With a little under two months to go until tax day, some divorcing couples are beginning to receive surprising news from their tax professionals. Could you have a surprise when you’re preparing your 2013 income taxes?
In January 2013, Congress passed the American Tax Relief Act (ATRA).
A compromise measure, the Act gives permanence to the lower rate of much of the Bush tax cuts, while retaining the higher tax rate at upper income levels that became effective on January 1  as a result of the expiration of the Bush tax cuts. The Act also establishes caps on tax
deductions and credits for those at upper income levels
- Wikipedia “American Tax Relief Act of 2012”
This broad-reaching legislation has hundreds of pages, but here is a jargon-free cheat sheet on how the Act affects some important divorce issues:
The Act does not affect the taxation of alimony - the recipient must still claim it as taxable income.
Because of a major provision in ATRA that raises tax rates on high incomes, the recipient of alimony may be bumped into a higher tax bracket: Single-filers who had an annual income greater than $400,000 will now pay a new 39.6% rate; it used to be 35%.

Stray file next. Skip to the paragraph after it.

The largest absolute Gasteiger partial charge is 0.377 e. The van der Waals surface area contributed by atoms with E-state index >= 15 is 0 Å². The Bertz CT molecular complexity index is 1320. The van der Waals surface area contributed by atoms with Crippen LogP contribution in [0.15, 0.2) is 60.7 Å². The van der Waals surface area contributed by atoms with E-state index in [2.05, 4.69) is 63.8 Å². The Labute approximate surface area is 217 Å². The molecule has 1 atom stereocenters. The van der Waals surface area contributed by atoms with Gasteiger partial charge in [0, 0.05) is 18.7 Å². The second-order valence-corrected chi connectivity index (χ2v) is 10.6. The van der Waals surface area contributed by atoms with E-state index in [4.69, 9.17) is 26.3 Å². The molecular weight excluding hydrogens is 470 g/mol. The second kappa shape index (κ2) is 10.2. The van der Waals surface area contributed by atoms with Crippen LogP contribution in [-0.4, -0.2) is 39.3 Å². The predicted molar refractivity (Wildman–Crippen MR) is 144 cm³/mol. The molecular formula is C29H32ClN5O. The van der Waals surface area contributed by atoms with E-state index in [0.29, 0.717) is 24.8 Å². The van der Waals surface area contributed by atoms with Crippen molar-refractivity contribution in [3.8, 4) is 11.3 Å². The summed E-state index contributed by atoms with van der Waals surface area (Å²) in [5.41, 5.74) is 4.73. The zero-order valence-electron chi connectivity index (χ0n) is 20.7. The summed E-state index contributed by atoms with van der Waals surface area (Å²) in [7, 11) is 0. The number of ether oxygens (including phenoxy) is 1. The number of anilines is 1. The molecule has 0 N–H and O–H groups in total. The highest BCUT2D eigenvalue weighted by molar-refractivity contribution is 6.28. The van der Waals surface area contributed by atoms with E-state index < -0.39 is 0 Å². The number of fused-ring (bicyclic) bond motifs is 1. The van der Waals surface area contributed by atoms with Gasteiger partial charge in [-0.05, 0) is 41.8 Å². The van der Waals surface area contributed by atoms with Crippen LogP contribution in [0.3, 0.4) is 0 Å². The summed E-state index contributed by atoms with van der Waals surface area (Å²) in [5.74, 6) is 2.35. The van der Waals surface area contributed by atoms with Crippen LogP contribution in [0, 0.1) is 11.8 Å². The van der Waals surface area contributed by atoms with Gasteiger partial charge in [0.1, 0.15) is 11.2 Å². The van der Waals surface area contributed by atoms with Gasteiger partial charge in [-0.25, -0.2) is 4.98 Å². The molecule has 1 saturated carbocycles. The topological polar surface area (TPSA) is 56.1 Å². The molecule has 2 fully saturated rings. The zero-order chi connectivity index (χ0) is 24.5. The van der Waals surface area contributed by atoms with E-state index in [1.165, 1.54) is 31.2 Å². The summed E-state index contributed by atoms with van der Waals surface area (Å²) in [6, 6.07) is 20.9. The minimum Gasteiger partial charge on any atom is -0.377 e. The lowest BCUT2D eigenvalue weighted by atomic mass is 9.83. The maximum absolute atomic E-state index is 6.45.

It also affects the division of assets: ATRA sets a new 3.8% Medicare surtax on capital gains, dividends and other investment income above $200,000 for a single filer.
For people who fall into the new 39.6% tax bracket, the federal capital gains tax rate has been increased from 15% to 20%, in addition to the 3.8% Medicare tax.
State tax is a separate calculation. For example, in Georgia our top rate is 6%, so someone who is in the highest bracket would have to pay an additional 6% on top, with their actual tax rate coming close to 45% if they are living in Georgia.
So the big question is, “Is it too late to do anything about this for people who got divorced in 2013?”
Probably, yes. But people getting divorced in 2014 onward can be aware to take action. This is where a good Certified Divorce Financial Analyst or CPA can definitely help.